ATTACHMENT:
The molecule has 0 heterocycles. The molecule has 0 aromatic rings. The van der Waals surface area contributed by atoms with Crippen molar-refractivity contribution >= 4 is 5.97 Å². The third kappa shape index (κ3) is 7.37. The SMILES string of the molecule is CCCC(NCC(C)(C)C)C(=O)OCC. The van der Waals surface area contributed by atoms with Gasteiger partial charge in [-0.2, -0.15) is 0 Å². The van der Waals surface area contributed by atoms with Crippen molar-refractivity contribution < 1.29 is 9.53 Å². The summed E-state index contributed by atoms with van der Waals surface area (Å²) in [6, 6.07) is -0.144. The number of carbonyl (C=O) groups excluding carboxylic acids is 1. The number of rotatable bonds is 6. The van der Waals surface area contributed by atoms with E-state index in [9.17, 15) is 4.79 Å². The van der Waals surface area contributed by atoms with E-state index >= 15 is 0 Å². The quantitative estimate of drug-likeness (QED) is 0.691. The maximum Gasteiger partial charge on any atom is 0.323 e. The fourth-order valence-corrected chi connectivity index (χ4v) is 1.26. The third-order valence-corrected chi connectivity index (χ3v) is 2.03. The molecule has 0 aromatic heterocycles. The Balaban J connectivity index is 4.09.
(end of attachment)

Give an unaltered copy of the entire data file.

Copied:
The molecule has 0 heterocycles. The molecule has 0 aromatic rings. The van der Waals surface area contributed by atoms with Crippen molar-refractivity contribution >= 4 is 5.97 Å². The third kappa shape index (κ3) is 7.37. The SMILES string of the molecule is CCCC(NCC(C)(C)C)C(=O)OCC. The van der Waals surface area contributed by atoms with Gasteiger partial charge in [-0.2, -0.15) is 0 Å². The van der Waals surface area contributed by atoms with Crippen molar-refractivity contribution < 1.29 is 9.53 Å². The summed E-state index contributed by atoms with van der Waals surface area (Å²) in [6, 6.07) is -0.144. The number of carbonyl (C=O) groups excluding carboxylic acids is 1. The number of rotatable bonds is 6. The van der Waals surface area contributed by atoms with E-state index in [9.17, 15) is 4.79 Å². The van der Waals surface area contributed by atoms with E-state index >= 15 is 0 Å². The quantitative estimate of drug-likeness (QED) is 0.691. The maximum Gasteiger partial charge on any atom is 0.323 e. The fourth-order valence-corrected chi connectivity index (χ4v) is 1.26. The third-order valence-corrected chi connectivity index (χ3v) is 2.03. The molecule has 0 aromatic heterocycles. The Balaban J connectivity index is 4.09.